We decided a priori that if default options connoted harm, they would be unlikely to be used in ADs outside of research, even if they produced other benefits. Thus, although we were motivated to learn whether changing choices in ADs could improve a variety of patient-centered outcomes and used traditional superiority tests to compare these outcomes among arms, we sought to enroll enough patients to rule out, using noninferiority tests, the possibility that assignment to either of the default ADs would reduce patients’ hospital-free days.21 Specifically, we sought to rule out a rate ratio of less than 0.85, which corresponds to a 15% reduction in hospital-free days associated with use of a default AD compared with the standard AD. Simulations that conservatively assumed substantial data dispersion showed that enrolling 270 patients who completed ADs would enable a noninferiority test with 80% power at this prespecified margin, accounting for the 2 primary hypothesis tests using a Bonferroni correction.

    Data analysis was conducted using R version 3.4.2 (R Project for Statistical Computing) and Stata version 15 (StataCorp). Statistical significance was set at P < .05. The noninferiority tests were 1-tailed, and all other tests were 2-tailed.

    Results

    Among 917 patients who were eligible to participate and were approached, 515 (56.2%) consented and were randomized (Figure 1). Of these, 10 patients withdrew their consent and 13 were determined to be ineligible shortly after randomization, leaving 492 patients in the mITT sample. These patients had a median (interquartile range [IQR]) age of 63 (56-70) years, with 279 (56.7%) men, 122 (24.8%) black participants, 175 participants (35.6%) with a high school education or less, and 363 participants (73.8%) with an advanced cancer as their primary illness (Table 1).

    Of these 492 patients, 14 (2.8%) did not survive for 30 days, 284 (59.4%) of the remaining 478 patients completed ADs, and 264 (93.0%) of these were successfully debriefed (median [IQR] 14 [5-35] days after returning the AD). The 264 patients who completed ADs and were debriefed were similar to the other 228 patients across all measured variables (eTable 2 in Supplement 2). The proportions of patients who completed ADs and were debriefed were similar across groups (Figure 1). Advance directives were scanned into the EHR for 186 of 264 patients (70.5%) a median (IQR) of 20 (9-47) days after debriefing. Final ADs were mailed to all patients and identified surrogates within a week of debriefing.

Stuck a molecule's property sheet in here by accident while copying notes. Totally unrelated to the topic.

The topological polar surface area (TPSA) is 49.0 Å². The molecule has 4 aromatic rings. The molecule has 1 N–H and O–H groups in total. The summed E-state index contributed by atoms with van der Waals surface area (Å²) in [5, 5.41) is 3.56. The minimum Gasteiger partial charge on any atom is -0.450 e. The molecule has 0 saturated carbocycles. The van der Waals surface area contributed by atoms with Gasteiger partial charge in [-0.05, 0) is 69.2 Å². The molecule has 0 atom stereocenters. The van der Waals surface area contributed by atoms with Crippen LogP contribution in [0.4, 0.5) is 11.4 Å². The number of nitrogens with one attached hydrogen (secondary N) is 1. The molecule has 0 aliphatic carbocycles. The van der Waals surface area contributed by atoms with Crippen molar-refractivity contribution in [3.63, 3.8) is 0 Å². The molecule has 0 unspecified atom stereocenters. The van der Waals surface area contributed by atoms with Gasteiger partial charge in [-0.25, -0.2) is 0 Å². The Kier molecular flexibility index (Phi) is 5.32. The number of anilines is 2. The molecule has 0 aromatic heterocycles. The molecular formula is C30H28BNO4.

Choices Made in AD

    Among the 264 patients who completed ADs and were debriefed, only 1 (0.4%) changed the choice they made regarding overall goals of care during debriefing and 10 or fewer (≤3.8%) changed their preferences regarding whether or not to forgo each form of life support (eTable 3 in Supplement 2). After incorporating these changes into the final ADs, patients completing comfort ADs were more likely to choose a comfort-oriented plan of care (54 of 85 [63.5%]) than patients completing standard ADs (45 of 91 [49.5%]) or life-extending ADs (33 of 88 [37.5%]) (P = .001) (Figure 2). This pattern was preserved among all 492 patients in the mITT sample after coding patients who had not returned ADs as having not chosen a comfort-oriented plan of care (comfort AD: 57 of 168 [33.9%]; standard AD: 47 of 165 [28.5%]; life-extending AD: 35 of 159 [22.0%]; P = .02) (Figure 2).

    Similarly, in the per-protocol analysis, patients completing comfort ADs were more likely than patients completing other ADs to make choices to forgo mechanical ventilation (comfort AD: 47 [55.3%]; standard AD: 34 [37.4%]; life-extending AD: 34 [38.6%]; P = .03), dialysis (comfort AD: 46 [54.1%]; standard AD: 25 [27.5%]; life-extending AD: 29 [33.0%]; P = .004), and feeding tube insertion (comfort AD: 42 [49.4%]; standard AD: 34 [37.4%]; life-extending AD: 28 [31.8%]; P = .02), without corresponding differences for cardiopulmonary resuscitation (comfort AD: 27 [31.8%]; standard AD: 22 [24.2%]; life-extending AD: 19 [21.6%]; P = .13) (eFigure 2 in Supplement 2). In the mITT sample, similar patterns were observed, but the difference was only statistically significant for forgoing dialysis (comfort AD: 49 [29.2%]; standard AD: 28 [17.0%]; life-extending AD: 32 [20.1%]; P = .046) (eFigure 3 in Supplement 2).

    Clinical Outcomes

    Of 492 patients in the mITT sample, 55 (11.2%) failed to provide valid social security numbers (SSNs), precluding linkages necessary to measure utilization outcomes. The 55 patients who did not provide valid SSNs were evenly distributed among the 3 groups (eTable 4 in Supplement 2). Compared with patients who returned valid SSNs, these patients were better educated (college and postcollege degree: 162 [37.1%] vs 31 [56.4%]; P = .02) and reported higher incomes (≥$100 000: 75 [17.2%] vs 21 [38.2%]; P = .003) but were otherwise similar (eTable 4 in Supplement 2). Median (IQR) follow-up for the 437 patients with valid SSNs was 18 (11-27) months.